Okay...get ready for another one:
By now, we have heard and seen the sadness of yet another tragedy in this world. The sinking of the "Sewol," a South Korean ferry that has left nearly 300 people still missing. Even sadder, nearly all the passengers on this particular voyage were high schoolers headed for a field trip to an island.
Ferry disasters are not uncommon in this part of the world. It is too soon to tell exactly what happened: it appears that the vessel struck a reef or something, listed sharply to port and sank very fast. Boats like those are not built with the watertight integrity of modern ocean liners; belowdecks is cargo area and space for vehicles.
You can imagine the damage the boat took, and how quickly things changed.
From what we also know (from the sad and eerie messages texted from some who didn't get out), the passengers were told to stay put. An order to abandon ship did not come for 35 minutes, and survivors say they never heard it.
Staying put at first is standard procedure. You don't want to start a panic and a stampede, I get that. Efforts to correct the list failed; only then, did the order get made to abandon.
That seems to be about the size of it all. Now, why am I going on about it?
The media coverage, which I have tried to avoid apart from the sources that I felt more trustworthy. While I do not understand the language, I watched the Korean Broadcasting Network's coverage online. They did special coverage, and as I note below, they ran it in an interesting way.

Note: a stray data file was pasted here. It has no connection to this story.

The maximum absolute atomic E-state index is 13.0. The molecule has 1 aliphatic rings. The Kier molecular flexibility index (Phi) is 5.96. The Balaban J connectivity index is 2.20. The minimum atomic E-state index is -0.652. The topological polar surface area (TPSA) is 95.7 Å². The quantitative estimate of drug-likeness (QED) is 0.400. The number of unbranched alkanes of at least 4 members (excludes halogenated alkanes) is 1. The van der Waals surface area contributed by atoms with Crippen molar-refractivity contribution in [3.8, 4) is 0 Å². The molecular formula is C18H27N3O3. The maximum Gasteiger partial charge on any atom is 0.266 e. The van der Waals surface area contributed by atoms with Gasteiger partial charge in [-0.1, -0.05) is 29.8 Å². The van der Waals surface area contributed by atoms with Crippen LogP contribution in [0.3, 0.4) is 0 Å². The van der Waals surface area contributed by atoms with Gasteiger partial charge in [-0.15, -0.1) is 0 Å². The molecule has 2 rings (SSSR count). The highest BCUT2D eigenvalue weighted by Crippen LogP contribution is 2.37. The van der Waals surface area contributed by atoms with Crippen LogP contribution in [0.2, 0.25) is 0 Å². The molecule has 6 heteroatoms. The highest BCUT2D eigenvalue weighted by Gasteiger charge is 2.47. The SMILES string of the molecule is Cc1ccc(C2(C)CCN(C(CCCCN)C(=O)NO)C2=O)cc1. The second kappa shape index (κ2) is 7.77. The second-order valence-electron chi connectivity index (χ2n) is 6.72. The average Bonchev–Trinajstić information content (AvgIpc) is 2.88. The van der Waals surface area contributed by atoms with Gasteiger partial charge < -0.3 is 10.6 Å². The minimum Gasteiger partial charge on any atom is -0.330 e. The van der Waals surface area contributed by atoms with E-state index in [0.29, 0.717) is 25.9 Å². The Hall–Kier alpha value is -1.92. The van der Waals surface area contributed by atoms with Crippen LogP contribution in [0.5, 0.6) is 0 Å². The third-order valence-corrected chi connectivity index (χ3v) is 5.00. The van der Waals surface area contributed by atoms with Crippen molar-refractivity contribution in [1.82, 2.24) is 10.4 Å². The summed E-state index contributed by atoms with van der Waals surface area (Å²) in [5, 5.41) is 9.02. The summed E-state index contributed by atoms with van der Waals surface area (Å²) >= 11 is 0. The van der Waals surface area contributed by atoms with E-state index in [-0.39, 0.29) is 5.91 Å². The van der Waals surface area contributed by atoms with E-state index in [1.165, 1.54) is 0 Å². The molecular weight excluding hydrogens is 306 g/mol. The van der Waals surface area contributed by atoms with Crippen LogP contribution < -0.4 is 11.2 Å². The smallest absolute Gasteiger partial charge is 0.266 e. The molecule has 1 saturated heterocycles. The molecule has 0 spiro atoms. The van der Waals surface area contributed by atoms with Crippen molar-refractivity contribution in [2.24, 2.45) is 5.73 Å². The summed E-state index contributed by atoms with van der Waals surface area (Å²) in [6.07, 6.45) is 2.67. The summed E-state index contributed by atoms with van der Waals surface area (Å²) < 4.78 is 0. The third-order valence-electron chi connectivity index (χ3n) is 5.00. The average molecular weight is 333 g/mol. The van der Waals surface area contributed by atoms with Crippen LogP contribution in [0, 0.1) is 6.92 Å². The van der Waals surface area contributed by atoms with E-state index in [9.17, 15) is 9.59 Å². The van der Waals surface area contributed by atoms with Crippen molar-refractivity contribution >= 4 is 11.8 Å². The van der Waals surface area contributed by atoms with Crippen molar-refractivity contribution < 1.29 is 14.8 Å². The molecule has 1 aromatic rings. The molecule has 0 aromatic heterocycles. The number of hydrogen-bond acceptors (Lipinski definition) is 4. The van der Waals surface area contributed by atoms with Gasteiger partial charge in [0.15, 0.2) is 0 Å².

They run like a PBS station, or Japan's NHK. A very professional, low-key and proper presentation. NPR would be the same way, as would the BBC. Yes, I am biased, I am part-time employed by an NPR affiliate, but I know how they work.
I know how the other side works, too.
I made a point of keeping an eye on how the Beeb, NHK, and the Asian networks handled the matter. They have done it for the most part with confidence in themselves, calmness, and yes...PROFESSIONALISM.
Something lost on far too many of my colleagues.
Now, I was prompted to write this and include comments I made on this site:
Commenters are furious over the CBC's usage of footage, photos, etc. They are getting in a lather over it. Well, they have got some justification, I see it.
They don't watch much American TV, I don't bet. Look at what we have, and what our broadcast media has mostly degenerated into.
I do not mean to sound like an old guy, nor do I wish to slag my colleagues, but I'm not impressed with even the veteran behaviors exhibited by people you'd think had more of an idea of how to act before a camera.
I'm putting the finger on the TV side, which I don't have much experience in, but have enough to know.
Here's what I wrote (whether or not they'll permit its use, I don't know):